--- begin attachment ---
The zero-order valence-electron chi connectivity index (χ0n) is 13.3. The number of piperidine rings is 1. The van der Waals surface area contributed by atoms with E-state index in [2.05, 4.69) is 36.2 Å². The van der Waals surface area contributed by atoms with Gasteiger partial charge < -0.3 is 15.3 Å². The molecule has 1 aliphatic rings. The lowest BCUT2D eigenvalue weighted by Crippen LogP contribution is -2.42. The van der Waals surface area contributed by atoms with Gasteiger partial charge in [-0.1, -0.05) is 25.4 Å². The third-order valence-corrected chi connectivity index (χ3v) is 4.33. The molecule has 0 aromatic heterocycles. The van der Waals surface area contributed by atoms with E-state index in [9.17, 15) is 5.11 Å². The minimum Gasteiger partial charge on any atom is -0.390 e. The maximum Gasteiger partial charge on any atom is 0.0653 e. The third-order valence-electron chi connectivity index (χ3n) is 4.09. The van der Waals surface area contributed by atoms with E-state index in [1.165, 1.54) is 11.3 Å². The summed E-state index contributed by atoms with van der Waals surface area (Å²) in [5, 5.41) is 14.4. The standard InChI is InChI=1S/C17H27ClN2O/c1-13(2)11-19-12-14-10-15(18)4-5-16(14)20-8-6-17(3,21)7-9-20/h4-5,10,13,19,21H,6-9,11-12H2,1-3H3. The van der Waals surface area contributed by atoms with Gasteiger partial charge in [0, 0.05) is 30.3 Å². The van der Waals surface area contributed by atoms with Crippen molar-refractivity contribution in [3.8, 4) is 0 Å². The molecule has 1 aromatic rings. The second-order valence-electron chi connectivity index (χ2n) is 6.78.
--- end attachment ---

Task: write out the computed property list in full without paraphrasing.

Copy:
The zero-order valence-electron chi connectivity index (χ0n) is 13.3. The number of piperidine rings is 1. The van der Waals surface area contributed by atoms with E-state index in [2.05, 4.69) is 36.2 Å². The van der Waals surface area contributed by atoms with Gasteiger partial charge < -0.3 is 15.3 Å². The molecule has 1 aliphatic rings. The lowest BCUT2D eigenvalue weighted by Crippen LogP contribution is -2.42. The van der Waals surface area contributed by atoms with Gasteiger partial charge in [-0.1, -0.05) is 25.4 Å². The third-order valence-corrected chi connectivity index (χ3v) is 4.33. The molecule has 0 aromatic heterocycles. The van der Waals surface area contributed by atoms with E-state index in [9.17, 15) is 5.11 Å². The minimum Gasteiger partial charge on any atom is -0.390 e. The maximum Gasteiger partial charge on any atom is 0.0653 e. The third-order valence-electron chi connectivity index (χ3n) is 4.09. The van der Waals surface area contributed by atoms with E-state index in [1.165, 1.54) is 11.3 Å². The summed E-state index contributed by atoms with van der Waals surface area (Å²) in [5, 5.41) is 14.4. The standard InChI is InChI=1S/C17H27ClN2O/c1-13(2)11-19-12-14-10-15(18)4-5-16(14)20-8-6-17(3,21)7-9-20/h4-5,10,13,19,21H,6-9,11-12H2,1-3H3. The van der Waals surface area contributed by atoms with Gasteiger partial charge in [0, 0.05) is 30.3 Å². The van der Waals surface area contributed by atoms with Crippen molar-refractivity contribution in [3.8, 4) is 0 Å². The molecule has 1 aromatic rings. The second-order valence-electron chi connectivity index (χ2n) is 6.78.